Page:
Political instability aggravates Pakistan’s economic woes
Pakistani shares continued to languish at the bottom of the Asian pack, with a loss of more than 10% through August, as a typical pattern of post-upgrade retrenchment after rejoining the core MSCI Index combined with extended bouts of political, geopolitical and balance-of-payments instability resurrecting concern after completion of the country’s first-ever IMF loan program last year.
Two recent graduates from the frontier to main gauges, Qatar and the United Arab Emirates, telegraphed the correction path after large run-ups in advance as they suffered their own diplomatic and fiscal setbacks, but Pakistan’s were more pronounced in view of its lower per capita income and developing-country status.
Nawaz Sharif, a nominal economic reformer, was forced to resign as prime minister ahead of 2018 elections after a military-influenced court investigation of corruption charges, although his party, now led by his brother, continues with a parliamentary majority.
The opposition Pakistan Tehreek-e-Insaf (PTI), headed by former cricket champion Imran Khan, has criticized the Sharif family’s dubious wealth accumulation but has not yet offered a convincing program to sway the establishment business and financial communities, which increasingly look to Asian alongside traditional Western partnerships again eroded by US President Trump’s rhetorical hard line in his new Afghanistan strategy.
With these elements unfolding, the Pakistani rupee dropped to a record 105 low against the US dollar, as the central bank and Finance Ministry accused each other of mismanagement, underscoring lingering policy and performance doubts highlighted by the International Monetary Fund’s July Article IV report.
The new prime minister, Shahid Khaqan Abbasi, denied formal devaluation but will reduce “unnecessary” imports to cushion international reserves, down one-quarter to US$14 billion from last October’s peak.
The IMF’s retrospective of the 2013-16 loan-program arrangement praised macroeconomic and reform steps, but pointed out fresh risks alongside “long-standing” fiscal and current-account deficits, public domestic and external debt, and challenges facing the financial and power sectors, amid poverty and unemployment.
Growth in gross domestic product this fiscal year will be above 5% thanks largely to ongoing construction of infrastructure for the China-Pakistan Economic Corridor, while remittances from the Persian Gulf in particular are “sluggish”, the IMF says.
With higher food costs from lagging agricultural production, headline inflation is also heading toward 5%, and the State Bank of Pakistan may have to shift its monetary stance from accommodation to tightening, especially with additional exchange-rate pressure.
The fiscal position remains precarious, with the gap running above target at 4% of GDP on flagging tax collection amid widespread evasion, which was a chief priority under the IMF facility.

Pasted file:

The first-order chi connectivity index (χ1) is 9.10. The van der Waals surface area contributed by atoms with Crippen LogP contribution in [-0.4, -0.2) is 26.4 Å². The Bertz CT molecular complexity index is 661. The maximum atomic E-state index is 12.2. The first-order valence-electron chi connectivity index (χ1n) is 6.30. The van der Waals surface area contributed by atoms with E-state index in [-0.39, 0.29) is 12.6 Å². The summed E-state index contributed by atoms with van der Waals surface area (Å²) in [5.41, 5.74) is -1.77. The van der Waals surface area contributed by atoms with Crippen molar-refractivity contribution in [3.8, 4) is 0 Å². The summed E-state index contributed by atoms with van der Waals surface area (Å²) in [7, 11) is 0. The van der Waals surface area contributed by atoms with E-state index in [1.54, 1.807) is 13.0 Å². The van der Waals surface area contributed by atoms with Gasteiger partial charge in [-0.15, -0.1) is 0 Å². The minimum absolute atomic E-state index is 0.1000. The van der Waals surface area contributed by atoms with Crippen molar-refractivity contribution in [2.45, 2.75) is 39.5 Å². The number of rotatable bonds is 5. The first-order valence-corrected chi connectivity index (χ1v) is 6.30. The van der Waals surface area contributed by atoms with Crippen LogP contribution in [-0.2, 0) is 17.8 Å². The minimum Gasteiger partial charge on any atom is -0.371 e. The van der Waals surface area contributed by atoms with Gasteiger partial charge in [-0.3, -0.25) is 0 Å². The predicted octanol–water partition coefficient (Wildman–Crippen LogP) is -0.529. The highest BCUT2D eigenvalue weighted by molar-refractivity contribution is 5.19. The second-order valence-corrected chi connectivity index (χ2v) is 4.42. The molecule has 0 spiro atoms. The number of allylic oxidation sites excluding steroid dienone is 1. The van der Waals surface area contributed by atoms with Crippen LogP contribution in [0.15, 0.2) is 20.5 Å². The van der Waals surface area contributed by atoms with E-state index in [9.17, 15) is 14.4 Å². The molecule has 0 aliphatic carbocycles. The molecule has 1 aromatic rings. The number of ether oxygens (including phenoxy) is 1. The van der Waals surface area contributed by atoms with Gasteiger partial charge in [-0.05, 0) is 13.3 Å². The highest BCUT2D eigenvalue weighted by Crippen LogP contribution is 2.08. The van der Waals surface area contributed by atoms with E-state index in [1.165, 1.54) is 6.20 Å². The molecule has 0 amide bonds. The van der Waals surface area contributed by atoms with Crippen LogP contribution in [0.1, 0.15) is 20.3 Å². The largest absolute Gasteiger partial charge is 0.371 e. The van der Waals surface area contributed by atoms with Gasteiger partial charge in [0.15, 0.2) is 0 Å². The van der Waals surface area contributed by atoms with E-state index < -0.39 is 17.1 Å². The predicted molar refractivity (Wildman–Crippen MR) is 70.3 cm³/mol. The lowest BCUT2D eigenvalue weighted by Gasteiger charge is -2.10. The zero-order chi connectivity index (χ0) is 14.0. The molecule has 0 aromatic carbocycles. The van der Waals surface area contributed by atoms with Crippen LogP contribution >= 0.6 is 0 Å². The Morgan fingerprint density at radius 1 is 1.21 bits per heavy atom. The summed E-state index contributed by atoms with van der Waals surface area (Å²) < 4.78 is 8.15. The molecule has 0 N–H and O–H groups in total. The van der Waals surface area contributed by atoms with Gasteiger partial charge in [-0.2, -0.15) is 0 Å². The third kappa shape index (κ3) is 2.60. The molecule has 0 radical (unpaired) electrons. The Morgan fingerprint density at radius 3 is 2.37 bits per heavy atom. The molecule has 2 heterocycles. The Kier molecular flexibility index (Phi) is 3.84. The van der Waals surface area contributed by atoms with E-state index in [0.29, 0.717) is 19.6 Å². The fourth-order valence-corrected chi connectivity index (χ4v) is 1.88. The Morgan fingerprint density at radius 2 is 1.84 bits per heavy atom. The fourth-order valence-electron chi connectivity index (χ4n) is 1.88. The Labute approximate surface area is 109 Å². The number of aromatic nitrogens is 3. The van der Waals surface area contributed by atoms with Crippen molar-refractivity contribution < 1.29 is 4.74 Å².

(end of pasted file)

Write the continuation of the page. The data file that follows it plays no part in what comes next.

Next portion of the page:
The trade deficit was a record $40 billion for the year ending in June, as the central bank’s foreign-exchange derivative obligations nearly doubled to $3.5 billion. Bank private credit is up almost 15% annually, but gross bad loans are 10% of the total, as small banks are undercapitalized and deposit insurance is just about to launch.
State power-company arrears built up again to the equivalent of 1% of GDP in the first half of the fiscal year, as the stock-exchange privatization of distributors, designed to improve governance and payment, remains delayed. With the chronic energy crunch, natural-gas supplies also languish with 10% losses, above international standards according to experts.
Pakistan was among the top 10 gainers in the World Bank’s “Doing Business” ranking, as it rose four spots to 144 out of 190 countries with record automation and a new secured-transactions law. However, the IMF’s July evaluation urged overdue changes affecting the labor market, a one-stop investment shop, property registration, and commercial arbitration. It also noted a continued poor score at 116 on the companion Transparency International list, with corruption, money laundering and hidden assets found to be common practices.
Financial inclusion also lagged on low-income female and rural populations, in particular, as a strategy to widen conventional and Islamic banking access through the end of the decade is at an early stage.
External debt was almost $60 billion at the end of March, with $40 billion in bilateral and multilateral loans as sovereign borrowing is increasingly on commercial terms through Eurobonds and China’s Belt and Road Initiative.
Finance Minister Ishaq Dar ruled out an IMF return urged by chambers of commerce as another global bond issue worth $500 million to $1 billion is under preparation for the coming months. However, credit-default-swap spreads have recently risen 100 basis points, signaling a likely ratings downgrade and yield premium that could indefinitely scuttle both IMF and MSCI index graduation ambitions.